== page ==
HI, please refer to the guide below for thorough instruction on replacing your starter.
Remove the Malfunctioning Starter
Park your Ford Explorer
on a level surface, activate the emergency brake and place blocks
behind the back tires for safety. Disconnect the negative battery cable
with a terminal puller. Raise the front end of the car with a jack for
easier access to the starter.
Grasp the plastic shell of the hard-shell connector at the S-terminal
and pull straight off, without pulling the wire. If damage occurs,
replace those items as well.
Detach all wires connected to the starter, including the ground wire on
the starter motor bolt stud, starter cable and the solenoid push-on
connector. Some Ford Explorer starter motors have a self-threading bolt
holding the starter cable in place.
Remove the starter mounting bolts, starting with the upper bolt, and
place them in the jar for safe keeping until later. Then remove the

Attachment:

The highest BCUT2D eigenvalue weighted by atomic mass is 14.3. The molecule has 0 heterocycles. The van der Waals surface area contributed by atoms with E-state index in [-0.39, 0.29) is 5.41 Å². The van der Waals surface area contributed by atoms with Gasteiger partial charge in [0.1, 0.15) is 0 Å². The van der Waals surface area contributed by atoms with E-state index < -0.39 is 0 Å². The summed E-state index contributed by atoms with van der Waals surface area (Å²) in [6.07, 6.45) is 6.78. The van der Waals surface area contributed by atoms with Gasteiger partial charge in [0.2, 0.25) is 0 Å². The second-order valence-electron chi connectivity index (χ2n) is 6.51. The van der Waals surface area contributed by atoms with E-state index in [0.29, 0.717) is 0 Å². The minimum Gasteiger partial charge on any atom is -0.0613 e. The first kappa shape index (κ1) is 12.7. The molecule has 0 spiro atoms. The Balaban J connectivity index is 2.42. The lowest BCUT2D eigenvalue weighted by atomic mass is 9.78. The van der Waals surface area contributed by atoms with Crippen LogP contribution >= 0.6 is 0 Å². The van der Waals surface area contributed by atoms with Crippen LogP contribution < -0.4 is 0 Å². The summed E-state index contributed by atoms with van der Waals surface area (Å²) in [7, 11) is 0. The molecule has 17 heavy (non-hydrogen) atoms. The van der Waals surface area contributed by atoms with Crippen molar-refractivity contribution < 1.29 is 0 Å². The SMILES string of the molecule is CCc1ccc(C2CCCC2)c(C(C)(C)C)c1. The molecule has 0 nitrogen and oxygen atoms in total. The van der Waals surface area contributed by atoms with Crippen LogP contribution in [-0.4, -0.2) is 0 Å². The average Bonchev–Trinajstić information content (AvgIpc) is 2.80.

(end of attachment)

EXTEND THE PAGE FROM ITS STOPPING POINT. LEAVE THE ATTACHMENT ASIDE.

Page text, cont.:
malfunctioning starter from the engine.
Take your malfunctioning starter to the parts store with you.
Aftermarket distributors remanufacture most of the starters they sell,
so you can likely obtain a partial credit toward your new starter by
exchanging your old one. Be sure that you take care not to damage the
starter in transit, because the better condition it is in, the more you
can get for it.
Purchase a replacement starter that has the same or higher cranking
capacity (power rating) as the original starter in your Ford Explorer.
Also, match the bolt patterns, drive gears and electrical connections.
Your owner's manual may list specifications or the auto parts
technician will help you determine them. Download a free owner's manual at Ford Fleet.
Install the New Starter
Position the new starter in the correct location and install with the
mounting bolts. Torque the mounting bolts between 15 to19 foot pounds
(21 to 27 Nm).
Push the solenoid connector straight on to the starter and listen for a click to be certain of proper installation.
Attach starter cable nut to the B-terminal of the solenoid. Tighten the
nut between 80 to 123 inch pounds (9 to 14 Nm). Reconnect the
additional starter wiring and replace the red safety cap.
Lower the vehicle to the ground and reconnect the negative battery
cable. Disconnecting the battery cable may cause the Powertrain Control
Module (PCM) to lose information. After testing to make sure the
vehicle starts, drive at least ten miles for the PCM to relearn its
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